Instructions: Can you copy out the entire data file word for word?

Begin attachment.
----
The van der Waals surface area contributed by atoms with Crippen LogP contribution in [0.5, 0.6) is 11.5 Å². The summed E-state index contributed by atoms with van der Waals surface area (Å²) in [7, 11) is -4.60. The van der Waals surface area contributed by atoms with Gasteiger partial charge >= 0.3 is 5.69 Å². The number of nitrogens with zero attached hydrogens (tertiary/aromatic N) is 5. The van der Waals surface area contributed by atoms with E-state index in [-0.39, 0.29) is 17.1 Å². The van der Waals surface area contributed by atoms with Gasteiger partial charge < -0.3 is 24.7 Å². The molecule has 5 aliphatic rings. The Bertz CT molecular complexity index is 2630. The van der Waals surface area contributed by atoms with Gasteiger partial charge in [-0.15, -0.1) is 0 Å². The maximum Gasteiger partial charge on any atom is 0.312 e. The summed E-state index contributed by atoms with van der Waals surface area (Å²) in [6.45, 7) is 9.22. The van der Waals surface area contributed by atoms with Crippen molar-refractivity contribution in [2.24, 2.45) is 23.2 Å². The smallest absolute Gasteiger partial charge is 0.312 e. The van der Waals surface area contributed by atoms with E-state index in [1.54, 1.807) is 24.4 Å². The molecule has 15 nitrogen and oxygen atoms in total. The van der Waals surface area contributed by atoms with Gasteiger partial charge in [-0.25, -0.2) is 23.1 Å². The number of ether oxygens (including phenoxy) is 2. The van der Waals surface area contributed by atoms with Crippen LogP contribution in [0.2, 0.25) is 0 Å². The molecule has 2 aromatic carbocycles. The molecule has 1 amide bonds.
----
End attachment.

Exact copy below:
The van der Waals surface area contributed by atoms with Crippen LogP contribution in [0.5, 0.6) is 11.5 Å². The summed E-state index contributed by atoms with van der Waals surface area (Å²) in [7, 11) is -4.60. The van der Waals surface area contributed by atoms with Gasteiger partial charge >= 0.3 is 5.69 Å². The number of nitrogens with zero attached hydrogens (tertiary/aromatic N) is 5. The van der Waals surface area contributed by atoms with E-state index in [-0.39, 0.29) is 17.1 Å². The van der Waals surface area contributed by atoms with Gasteiger partial charge < -0.3 is 24.7 Å². The molecule has 5 aliphatic rings. The Bertz CT molecular complexity index is 2630. The van der Waals surface area contributed by atoms with Gasteiger partial charge in [-0.15, -0.1) is 0 Å². The maximum Gasteiger partial charge on any atom is 0.312 e. The summed E-state index contributed by atoms with van der Waals surface area (Å²) in [6.45, 7) is 9.22. The van der Waals surface area contributed by atoms with Crippen molar-refractivity contribution in [2.24, 2.45) is 23.2 Å². The smallest absolute Gasteiger partial charge is 0.312 e. The van der Waals surface area contributed by atoms with E-state index in [1.54, 1.807) is 24.4 Å². The molecule has 15 nitrogen and oxygen atoms in total. The van der Waals surface area contributed by atoms with Gasteiger partial charge in [-0.25, -0.2) is 23.1 Å². The number of ether oxygens (including phenoxy) is 2. The van der Waals surface area contributed by atoms with Crippen LogP contribution in [0.2, 0.25) is 0 Å². The molecule has 2 aromatic carbocycles. The molecule has 1 amide bonds.